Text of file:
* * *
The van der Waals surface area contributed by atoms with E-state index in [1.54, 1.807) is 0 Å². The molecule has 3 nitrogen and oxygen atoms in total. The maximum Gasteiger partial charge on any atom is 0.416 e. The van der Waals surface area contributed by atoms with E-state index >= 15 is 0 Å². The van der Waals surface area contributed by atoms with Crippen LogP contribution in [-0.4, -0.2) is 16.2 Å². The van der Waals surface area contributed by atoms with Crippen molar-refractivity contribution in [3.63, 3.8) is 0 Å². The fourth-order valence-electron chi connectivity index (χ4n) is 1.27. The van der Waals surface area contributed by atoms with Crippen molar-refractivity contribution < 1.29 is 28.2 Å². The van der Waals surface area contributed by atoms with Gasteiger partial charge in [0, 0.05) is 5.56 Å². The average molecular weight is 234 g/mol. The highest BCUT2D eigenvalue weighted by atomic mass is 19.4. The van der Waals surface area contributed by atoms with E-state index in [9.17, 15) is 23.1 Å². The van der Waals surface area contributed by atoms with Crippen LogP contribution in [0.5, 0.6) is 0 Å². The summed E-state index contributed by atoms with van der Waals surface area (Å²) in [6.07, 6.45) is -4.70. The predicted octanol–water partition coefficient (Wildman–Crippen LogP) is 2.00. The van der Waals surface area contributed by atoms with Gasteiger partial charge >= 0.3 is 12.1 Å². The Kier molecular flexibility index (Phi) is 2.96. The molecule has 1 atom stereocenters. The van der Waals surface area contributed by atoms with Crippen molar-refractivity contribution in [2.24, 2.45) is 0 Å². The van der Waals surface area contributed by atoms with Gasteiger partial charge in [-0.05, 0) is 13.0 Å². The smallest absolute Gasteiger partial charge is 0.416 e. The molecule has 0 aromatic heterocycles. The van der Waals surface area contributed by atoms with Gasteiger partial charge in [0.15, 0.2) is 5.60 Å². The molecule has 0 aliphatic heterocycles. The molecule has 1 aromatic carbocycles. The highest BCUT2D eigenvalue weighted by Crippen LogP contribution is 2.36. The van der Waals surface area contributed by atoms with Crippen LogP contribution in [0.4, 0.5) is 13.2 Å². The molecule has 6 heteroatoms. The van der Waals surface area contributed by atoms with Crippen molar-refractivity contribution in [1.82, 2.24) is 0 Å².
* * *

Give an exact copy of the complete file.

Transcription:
The van der Waals surface area contributed by atoms with E-state index in [1.54, 1.807) is 0 Å². The molecule has 3 nitrogen and oxygen atoms in total. The maximum Gasteiger partial charge on any atom is 0.416 e. The van der Waals surface area contributed by atoms with E-state index >= 15 is 0 Å². The van der Waals surface area contributed by atoms with Crippen LogP contribution in [-0.4, -0.2) is 16.2 Å². The van der Waals surface area contributed by atoms with Crippen molar-refractivity contribution in [3.63, 3.8) is 0 Å². The fourth-order valence-electron chi connectivity index (χ4n) is 1.27. The van der Waals surface area contributed by atoms with Crippen molar-refractivity contribution < 1.29 is 28.2 Å². The van der Waals surface area contributed by atoms with Gasteiger partial charge in [0, 0.05) is 5.56 Å². The average molecular weight is 234 g/mol. The highest BCUT2D eigenvalue weighted by atomic mass is 19.4. The van der Waals surface area contributed by atoms with E-state index in [9.17, 15) is 23.1 Å². The van der Waals surface area contributed by atoms with Crippen LogP contribution in [0.5, 0.6) is 0 Å². The summed E-state index contributed by atoms with van der Waals surface area (Å²) in [6.07, 6.45) is -4.70. The predicted octanol–water partition coefficient (Wildman–Crippen LogP) is 2.00. The van der Waals surface area contributed by atoms with Gasteiger partial charge >= 0.3 is 12.1 Å². The Kier molecular flexibility index (Phi) is 2.96. The molecule has 1 atom stereocenters. The van der Waals surface area contributed by atoms with Crippen molar-refractivity contribution in [2.24, 2.45) is 0 Å². The van der Waals surface area contributed by atoms with Gasteiger partial charge in [-0.05, 0) is 13.0 Å². The smallest absolute Gasteiger partial charge is 0.416 e. The molecule has 0 aromatic heterocycles. The van der Waals surface area contributed by atoms with Gasteiger partial charge in [0.15, 0.2) is 5.60 Å². The molecule has 0 aliphatic heterocycles. The molecule has 1 aromatic carbocycles. The highest BCUT2D eigenvalue weighted by Crippen LogP contribution is 2.36. The van der Waals surface area contributed by atoms with Crippen LogP contribution in [0.4, 0.5) is 13.2 Å². The molecule has 6 heteroatoms. The van der Waals surface area contributed by atoms with Crippen molar-refractivity contribution in [1.82, 2.24) is 0 Å².